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Uk Property: How Low Can It Go

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Am I dreaming ?

Was that coffee I`ve just had a little too strong ?

I never thought I`d type this -


FP will have nothing to say !

PS. He`s now starting to talk about buying cheap property and making money out of it. I deduct 2 marks, but at least he started off well.

Edited by Prof

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This is the best bit of "radio" I`ve heard for ages.

The sheeple should be forced to hear this. Before they do, a good investment would be shares in Andrex or any other toilet roll manufacturer.

I`m listening to FP now, it`s good to listen to more than a quick 2 minute interview.

Top stuff (if you like bad news !).

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Indeed, a link to this interview should be displayed in a prominent position on this forum. I don`t think I`ve heard a better, more honest summary of what`s really going on in the UK housing market, for a long while.

The EA, MSW and FP made simple and reasoned points. So refreshing after listening to all the BS spouted by the main media in this country. The icing on the cake would have been to have Krusty Allstrop interviewed after those three. I bet she would have stuggled to get her words out, even though she hasn`t started to eat that hat, yet.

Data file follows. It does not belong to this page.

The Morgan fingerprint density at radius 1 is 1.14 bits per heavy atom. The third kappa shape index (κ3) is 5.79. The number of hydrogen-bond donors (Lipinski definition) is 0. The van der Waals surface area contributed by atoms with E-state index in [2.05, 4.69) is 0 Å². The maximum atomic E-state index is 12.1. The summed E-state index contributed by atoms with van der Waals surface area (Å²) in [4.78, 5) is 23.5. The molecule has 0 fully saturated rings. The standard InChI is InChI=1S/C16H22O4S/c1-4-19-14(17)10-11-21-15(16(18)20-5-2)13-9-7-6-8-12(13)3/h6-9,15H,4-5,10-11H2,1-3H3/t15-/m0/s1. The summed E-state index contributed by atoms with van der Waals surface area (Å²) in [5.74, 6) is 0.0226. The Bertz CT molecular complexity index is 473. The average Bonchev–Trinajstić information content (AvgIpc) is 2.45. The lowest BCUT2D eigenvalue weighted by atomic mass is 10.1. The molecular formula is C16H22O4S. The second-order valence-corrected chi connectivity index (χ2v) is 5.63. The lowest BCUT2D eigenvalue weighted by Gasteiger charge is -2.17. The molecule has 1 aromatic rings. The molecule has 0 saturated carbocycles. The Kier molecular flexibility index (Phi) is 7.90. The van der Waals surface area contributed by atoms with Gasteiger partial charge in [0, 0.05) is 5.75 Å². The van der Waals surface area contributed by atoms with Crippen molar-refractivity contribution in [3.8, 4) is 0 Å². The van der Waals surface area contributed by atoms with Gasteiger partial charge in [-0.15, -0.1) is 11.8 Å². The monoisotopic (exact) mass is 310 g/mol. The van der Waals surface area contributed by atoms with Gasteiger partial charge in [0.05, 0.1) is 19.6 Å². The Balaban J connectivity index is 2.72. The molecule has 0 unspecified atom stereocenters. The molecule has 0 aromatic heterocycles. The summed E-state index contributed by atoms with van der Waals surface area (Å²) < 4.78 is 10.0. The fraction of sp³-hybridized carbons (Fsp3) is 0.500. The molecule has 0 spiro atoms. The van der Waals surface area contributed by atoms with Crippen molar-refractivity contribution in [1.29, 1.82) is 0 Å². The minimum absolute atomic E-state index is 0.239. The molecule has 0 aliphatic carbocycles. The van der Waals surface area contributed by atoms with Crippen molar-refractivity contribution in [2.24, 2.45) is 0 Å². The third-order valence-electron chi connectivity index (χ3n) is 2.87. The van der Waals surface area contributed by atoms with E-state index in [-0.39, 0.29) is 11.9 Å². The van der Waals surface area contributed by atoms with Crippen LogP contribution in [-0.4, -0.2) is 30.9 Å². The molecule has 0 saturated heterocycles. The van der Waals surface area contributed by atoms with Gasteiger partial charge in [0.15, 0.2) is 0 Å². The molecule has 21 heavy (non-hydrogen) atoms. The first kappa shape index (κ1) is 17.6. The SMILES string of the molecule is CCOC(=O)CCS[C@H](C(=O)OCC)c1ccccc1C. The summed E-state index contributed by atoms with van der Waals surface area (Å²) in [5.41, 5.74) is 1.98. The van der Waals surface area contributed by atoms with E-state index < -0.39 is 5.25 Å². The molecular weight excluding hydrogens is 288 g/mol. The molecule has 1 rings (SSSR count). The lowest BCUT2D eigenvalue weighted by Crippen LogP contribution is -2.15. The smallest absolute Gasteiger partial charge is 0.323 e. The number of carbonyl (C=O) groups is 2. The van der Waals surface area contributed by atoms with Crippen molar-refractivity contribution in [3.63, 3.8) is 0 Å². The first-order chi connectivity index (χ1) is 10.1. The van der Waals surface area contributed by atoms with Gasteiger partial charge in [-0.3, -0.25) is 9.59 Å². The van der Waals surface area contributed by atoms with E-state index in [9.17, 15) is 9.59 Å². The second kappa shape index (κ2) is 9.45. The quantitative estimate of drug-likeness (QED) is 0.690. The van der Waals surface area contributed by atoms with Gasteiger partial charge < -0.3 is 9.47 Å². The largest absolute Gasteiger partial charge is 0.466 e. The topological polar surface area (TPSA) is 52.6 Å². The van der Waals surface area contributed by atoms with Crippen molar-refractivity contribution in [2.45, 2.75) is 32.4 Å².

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Did I hear right Frizzers?

I am not alone??

You really did say 70% down?

Thank you :)

The joy of this programme was its honesty.

Just plain insight & straight talking.

Utterly refreshing...... & sane!

Thxs to all involved

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This is great.

Here is a transcript of the first section, with the "honest John" estate agent. If I have time, I'll do the other sections later (but I probably won't).

Dominic Frisbee: So i'm talking now to John Woosley who is the manager of Lauristons in Putney. And when we spoke last June, John, things were already slower than they'd been a few months previously, you said sellers needed to be more realistic about asking prices. What's changed since then? What's it like now?